By Eric B. Meyer
This week I plan to dedicate a few blog posts to highlighting some of the latest trends in social media and [fill in the blank]. Today, it’s social media and litigation.
Last month, the good folks at Fulbright & Jaworski, released their 2011 Litigation Trends Survey. The 2011 survey gathered input from 405 in-house counsel, including 275 U.S. respondents. Launched by Fulbright in 2004, the survey canvasses corporate counsel on litigation issues and trends.
Here’s what they found with respect to social media and litigation:
- In the past year, during litigation, over 80 percent of companies did not preserve or collect data from an employee’s personal social media account.
- Only 13 percent of those surveyed had to produce electronically stored information from a social media site as part of discovery during litigation.
- Some companies are choosing to block internal network users from accessing social media sites, such as Facebook, MySpace and Bebo (41 percent blocked); Twitter and YouTube (33 percent blocked); and LinkedIn, Plaxo, Tumblr, StumbleUpon, and Digg (23 percent blocked). [Author’s note: What’s the point? Most employees have smart phones that can access these sites anyway. By permitting access to these sites, at least companies will be able to weed out the least productive employees – EM].
- Some 91 percent of U.S. respondents reported that they allowed their employees to conduct business on mobile devices. But only 30 percent of respondents had to preserve or collect data from them for a litigation or investigation.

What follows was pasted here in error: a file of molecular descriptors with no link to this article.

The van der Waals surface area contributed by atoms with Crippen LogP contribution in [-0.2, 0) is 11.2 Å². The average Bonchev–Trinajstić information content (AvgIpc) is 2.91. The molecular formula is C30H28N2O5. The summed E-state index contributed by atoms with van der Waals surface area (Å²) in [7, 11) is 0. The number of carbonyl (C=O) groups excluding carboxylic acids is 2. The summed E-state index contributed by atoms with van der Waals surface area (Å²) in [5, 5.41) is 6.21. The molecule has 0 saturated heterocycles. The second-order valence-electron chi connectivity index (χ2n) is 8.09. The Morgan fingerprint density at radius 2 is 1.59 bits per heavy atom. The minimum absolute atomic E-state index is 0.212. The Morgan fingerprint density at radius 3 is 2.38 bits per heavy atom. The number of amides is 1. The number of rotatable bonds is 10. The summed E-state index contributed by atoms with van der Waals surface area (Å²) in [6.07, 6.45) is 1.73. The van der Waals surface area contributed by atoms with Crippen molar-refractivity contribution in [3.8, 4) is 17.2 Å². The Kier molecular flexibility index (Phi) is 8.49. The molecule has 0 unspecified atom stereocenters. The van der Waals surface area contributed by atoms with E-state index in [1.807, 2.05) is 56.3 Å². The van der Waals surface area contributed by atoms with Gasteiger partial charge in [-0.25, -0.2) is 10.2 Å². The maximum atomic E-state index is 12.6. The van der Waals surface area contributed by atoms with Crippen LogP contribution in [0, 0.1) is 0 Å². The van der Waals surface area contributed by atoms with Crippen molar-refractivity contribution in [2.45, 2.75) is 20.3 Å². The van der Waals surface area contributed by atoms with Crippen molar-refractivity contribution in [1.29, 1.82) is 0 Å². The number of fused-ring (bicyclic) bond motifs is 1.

- The biggest challenge in conducting discovery from mobile devices was that they were widely distributed and disconnected (53 percent of respondents). Of those concerned about litigation arising from their employees’ use of mobile devices (34 percent), the majority are worried about the loss of customer or proprietary data.
These numbers suggest to me that most attorneys are behind the times. Why aren’t companies preserving and producing social media content in discovery?
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When a corporate party receives a document request that is broad enough to include (but does not specifically request) social media content, many of their lawyers don’t think to remind clients to preserve and produce it. Worse yet, my guess is that the percentage of lawyers who specifically request social media content is even lower.
However, just as lawyers eventually got hip to requesting email as part of discovery, eventually, the social media numbers will rise, too.
This was originally published on Eric B. Meyer’s blog, The Employer Handbook.